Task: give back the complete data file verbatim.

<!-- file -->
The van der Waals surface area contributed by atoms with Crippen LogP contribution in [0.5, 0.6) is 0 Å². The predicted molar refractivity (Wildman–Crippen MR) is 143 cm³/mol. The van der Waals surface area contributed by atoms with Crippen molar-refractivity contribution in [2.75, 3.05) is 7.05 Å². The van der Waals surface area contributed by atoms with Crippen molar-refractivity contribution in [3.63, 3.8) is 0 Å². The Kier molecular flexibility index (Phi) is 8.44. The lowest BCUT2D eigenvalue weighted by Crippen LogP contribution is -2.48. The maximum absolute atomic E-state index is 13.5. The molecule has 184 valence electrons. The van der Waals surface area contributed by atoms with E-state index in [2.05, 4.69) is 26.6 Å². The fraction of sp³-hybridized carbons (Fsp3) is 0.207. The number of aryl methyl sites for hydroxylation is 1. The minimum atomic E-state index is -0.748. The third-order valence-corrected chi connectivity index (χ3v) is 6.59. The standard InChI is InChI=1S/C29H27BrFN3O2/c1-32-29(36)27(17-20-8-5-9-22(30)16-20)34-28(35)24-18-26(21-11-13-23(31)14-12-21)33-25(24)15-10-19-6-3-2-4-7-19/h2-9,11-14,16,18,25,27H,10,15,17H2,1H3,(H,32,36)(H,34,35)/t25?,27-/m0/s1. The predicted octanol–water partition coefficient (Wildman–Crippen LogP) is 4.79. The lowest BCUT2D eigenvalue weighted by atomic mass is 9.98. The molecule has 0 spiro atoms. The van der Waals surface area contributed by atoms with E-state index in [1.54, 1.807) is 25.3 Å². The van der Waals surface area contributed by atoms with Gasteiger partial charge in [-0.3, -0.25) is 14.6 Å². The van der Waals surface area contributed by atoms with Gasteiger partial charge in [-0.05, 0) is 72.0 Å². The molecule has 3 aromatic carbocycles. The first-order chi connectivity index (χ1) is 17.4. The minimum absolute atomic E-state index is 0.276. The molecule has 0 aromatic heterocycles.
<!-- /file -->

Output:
The van der Waals surface area contributed by atoms with Crippen LogP contribution in [0.5, 0.6) is 0 Å². The predicted molar refractivity (Wildman–Crippen MR) is 143 cm³/mol. The van der Waals surface area contributed by atoms with Crippen molar-refractivity contribution in [2.75, 3.05) is 7.05 Å². The van der Waals surface area contributed by atoms with Crippen molar-refractivity contribution in [3.63, 3.8) is 0 Å². The Kier molecular flexibility index (Phi) is 8.44. The lowest BCUT2D eigenvalue weighted by Crippen LogP contribution is -2.48. The maximum absolute atomic E-state index is 13.5. The molecule has 184 valence electrons. The van der Waals surface area contributed by atoms with E-state index in [2.05, 4.69) is 26.6 Å². The fraction of sp³-hybridized carbons (Fsp3) is 0.207. The number of aryl methyl sites for hydroxylation is 1. The minimum atomic E-state index is -0.748. The third-order valence-corrected chi connectivity index (χ3v) is 6.59. The standard InChI is InChI=1S/C29H27BrFN3O2/c1-32-29(36)27(17-20-8-5-9-22(30)16-20)34-28(35)24-18-26(21-11-13-23(31)14-12-21)33-25(24)15-10-19-6-3-2-4-7-19/h2-9,11-14,16,18,25,27H,10,15,17H2,1H3,(H,32,36)(H,34,35)/t25?,27-/m0/s1. The predicted octanol–water partition coefficient (Wildman–Crippen LogP) is 4.79. The lowest BCUT2D eigenvalue weighted by atomic mass is 9.98. The molecule has 0 spiro atoms. The van der Waals surface area contributed by atoms with E-state index in [1.54, 1.807) is 25.3 Å². The van der Waals surface area contributed by atoms with Gasteiger partial charge in [-0.3, -0.25) is 14.6 Å². The van der Waals surface area contributed by atoms with Gasteiger partial charge in [-0.05, 0) is 72.0 Å². The molecule has 3 aromatic carbocycles. The first-order chi connectivity index (χ1) is 17.4. The minimum absolute atomic E-state index is 0.276. The molecule has 0 aromatic heterocycles.